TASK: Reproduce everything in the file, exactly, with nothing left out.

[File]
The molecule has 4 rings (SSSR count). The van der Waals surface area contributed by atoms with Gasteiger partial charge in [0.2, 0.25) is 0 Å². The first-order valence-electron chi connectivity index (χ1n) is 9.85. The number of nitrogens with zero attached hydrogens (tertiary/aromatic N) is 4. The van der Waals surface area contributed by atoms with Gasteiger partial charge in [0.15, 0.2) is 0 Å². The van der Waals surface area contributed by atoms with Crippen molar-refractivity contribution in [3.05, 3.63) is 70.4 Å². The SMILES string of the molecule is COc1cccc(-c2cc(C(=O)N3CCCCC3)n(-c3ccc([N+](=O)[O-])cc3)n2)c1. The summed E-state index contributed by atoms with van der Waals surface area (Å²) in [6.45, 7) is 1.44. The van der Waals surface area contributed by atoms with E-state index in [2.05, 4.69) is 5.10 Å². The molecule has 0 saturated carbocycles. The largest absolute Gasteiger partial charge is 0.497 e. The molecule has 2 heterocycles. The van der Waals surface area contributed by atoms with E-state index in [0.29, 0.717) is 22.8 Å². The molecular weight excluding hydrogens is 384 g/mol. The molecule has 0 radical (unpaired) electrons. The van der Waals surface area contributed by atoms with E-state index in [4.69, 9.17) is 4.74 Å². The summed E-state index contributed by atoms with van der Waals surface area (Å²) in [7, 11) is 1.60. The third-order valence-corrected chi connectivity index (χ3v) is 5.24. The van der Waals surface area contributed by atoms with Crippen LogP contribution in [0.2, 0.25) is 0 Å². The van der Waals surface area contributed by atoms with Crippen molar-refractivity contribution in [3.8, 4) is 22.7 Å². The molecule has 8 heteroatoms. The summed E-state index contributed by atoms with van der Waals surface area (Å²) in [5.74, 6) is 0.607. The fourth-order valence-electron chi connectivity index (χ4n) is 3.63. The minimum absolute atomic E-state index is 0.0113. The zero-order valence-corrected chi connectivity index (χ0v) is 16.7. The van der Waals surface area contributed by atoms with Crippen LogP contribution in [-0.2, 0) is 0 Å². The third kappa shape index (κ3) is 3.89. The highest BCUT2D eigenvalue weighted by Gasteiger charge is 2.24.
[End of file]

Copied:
The molecule has 4 rings (SSSR count). The van der Waals surface area contributed by atoms with Gasteiger partial charge in [0.2, 0.25) is 0 Å². The first-order valence-electron chi connectivity index (χ1n) is 9.85. The number of nitrogens with zero attached hydrogens (tertiary/aromatic N) is 4. The van der Waals surface area contributed by atoms with Gasteiger partial charge in [0.15, 0.2) is 0 Å². The van der Waals surface area contributed by atoms with Crippen molar-refractivity contribution in [3.05, 3.63) is 70.4 Å². The SMILES string of the molecule is COc1cccc(-c2cc(C(=O)N3CCCCC3)n(-c3ccc([N+](=O)[O-])cc3)n2)c1. The summed E-state index contributed by atoms with van der Waals surface area (Å²) in [6.45, 7) is 1.44. The van der Waals surface area contributed by atoms with E-state index in [2.05, 4.69) is 5.10 Å². The molecule has 0 saturated carbocycles. The largest absolute Gasteiger partial charge is 0.497 e. The molecule has 2 heterocycles. The van der Waals surface area contributed by atoms with E-state index in [0.29, 0.717) is 22.8 Å². The molecular weight excluding hydrogens is 384 g/mol. The molecule has 0 radical (unpaired) electrons. The van der Waals surface area contributed by atoms with E-state index in [4.69, 9.17) is 4.74 Å². The summed E-state index contributed by atoms with van der Waals surface area (Å²) in [7, 11) is 1.60. The third-order valence-corrected chi connectivity index (χ3v) is 5.24. The van der Waals surface area contributed by atoms with Crippen LogP contribution in [0.2, 0.25) is 0 Å². The van der Waals surface area contributed by atoms with Crippen molar-refractivity contribution in [3.8, 4) is 22.7 Å². The molecule has 8 heteroatoms. The summed E-state index contributed by atoms with van der Waals surface area (Å²) in [5.74, 6) is 0.607. The fourth-order valence-electron chi connectivity index (χ4n) is 3.63. The minimum absolute atomic E-state index is 0.0113. The zero-order valence-corrected chi connectivity index (χ0v) is 16.7. The van der Waals surface area contributed by atoms with Crippen LogP contribution in [-0.2, 0) is 0 Å². The third kappa shape index (κ3) is 3.89. The highest BCUT2D eigenvalue weighted by Gasteiger charge is 2.24.